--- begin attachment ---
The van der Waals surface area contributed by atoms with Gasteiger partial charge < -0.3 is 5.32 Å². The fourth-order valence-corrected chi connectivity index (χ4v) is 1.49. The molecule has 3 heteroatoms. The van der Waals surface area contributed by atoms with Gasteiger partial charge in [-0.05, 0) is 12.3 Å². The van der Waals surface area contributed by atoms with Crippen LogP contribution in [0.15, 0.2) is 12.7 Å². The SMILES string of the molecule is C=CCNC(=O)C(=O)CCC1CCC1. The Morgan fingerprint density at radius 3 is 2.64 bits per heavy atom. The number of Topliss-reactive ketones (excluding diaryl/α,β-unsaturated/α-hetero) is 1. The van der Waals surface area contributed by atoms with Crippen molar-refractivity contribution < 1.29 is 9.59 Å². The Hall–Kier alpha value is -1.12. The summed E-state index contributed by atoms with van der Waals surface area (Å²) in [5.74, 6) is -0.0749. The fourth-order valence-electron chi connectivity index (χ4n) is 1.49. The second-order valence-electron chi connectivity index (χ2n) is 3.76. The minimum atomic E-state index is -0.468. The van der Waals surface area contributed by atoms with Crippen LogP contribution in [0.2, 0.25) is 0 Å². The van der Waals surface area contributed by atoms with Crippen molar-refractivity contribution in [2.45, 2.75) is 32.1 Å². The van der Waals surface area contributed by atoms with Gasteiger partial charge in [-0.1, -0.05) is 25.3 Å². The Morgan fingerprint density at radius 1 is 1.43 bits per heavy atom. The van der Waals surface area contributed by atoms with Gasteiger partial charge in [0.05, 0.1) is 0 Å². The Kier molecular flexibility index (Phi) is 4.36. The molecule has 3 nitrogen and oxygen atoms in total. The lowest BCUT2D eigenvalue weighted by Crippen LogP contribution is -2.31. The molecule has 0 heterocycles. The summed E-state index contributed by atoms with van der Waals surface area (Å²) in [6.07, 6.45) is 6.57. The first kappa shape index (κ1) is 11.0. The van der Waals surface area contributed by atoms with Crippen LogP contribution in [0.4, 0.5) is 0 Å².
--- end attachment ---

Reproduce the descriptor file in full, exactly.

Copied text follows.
The van der Waals surface area contributed by atoms with Gasteiger partial charge < -0.3 is 5.32 Å². The fourth-order valence-corrected chi connectivity index (χ4v) is 1.49. The molecule has 3 heteroatoms. The van der Waals surface area contributed by atoms with Gasteiger partial charge in [-0.05, 0) is 12.3 Å². The van der Waals surface area contributed by atoms with Crippen LogP contribution in [0.15, 0.2) is 12.7 Å². The SMILES string of the molecule is C=CCNC(=O)C(=O)CCC1CCC1. The Morgan fingerprint density at radius 3 is 2.64 bits per heavy atom. The number of Topliss-reactive ketones (excluding diaryl/α,β-unsaturated/α-hetero) is 1. The van der Waals surface area contributed by atoms with Crippen molar-refractivity contribution < 1.29 is 9.59 Å². The Hall–Kier alpha value is -1.12. The summed E-state index contributed by atoms with van der Waals surface area (Å²) in [5.74, 6) is -0.0749. The fourth-order valence-electron chi connectivity index (χ4n) is 1.49. The second-order valence-electron chi connectivity index (χ2n) is 3.76. The minimum atomic E-state index is -0.468. The van der Waals surface area contributed by atoms with Crippen LogP contribution in [0.2, 0.25) is 0 Å². The van der Waals surface area contributed by atoms with Crippen molar-refractivity contribution in [2.45, 2.75) is 32.1 Å². The van der Waals surface area contributed by atoms with Gasteiger partial charge in [-0.1, -0.05) is 25.3 Å². The Morgan fingerprint density at radius 1 is 1.43 bits per heavy atom. The van der Waals surface area contributed by atoms with Gasteiger partial charge in [0.05, 0.1) is 0 Å². The Kier molecular flexibility index (Phi) is 4.36. The molecule has 3 nitrogen and oxygen atoms in total. The lowest BCUT2D eigenvalue weighted by Crippen LogP contribution is -2.31. The molecule has 0 heterocycles. The summed E-state index contributed by atoms with van der Waals surface area (Å²) in [6.07, 6.45) is 6.57. The first kappa shape index (κ1) is 11.0. The van der Waals surface area contributed by atoms with Crippen LogP contribution in [0.4, 0.5) is 0 Å².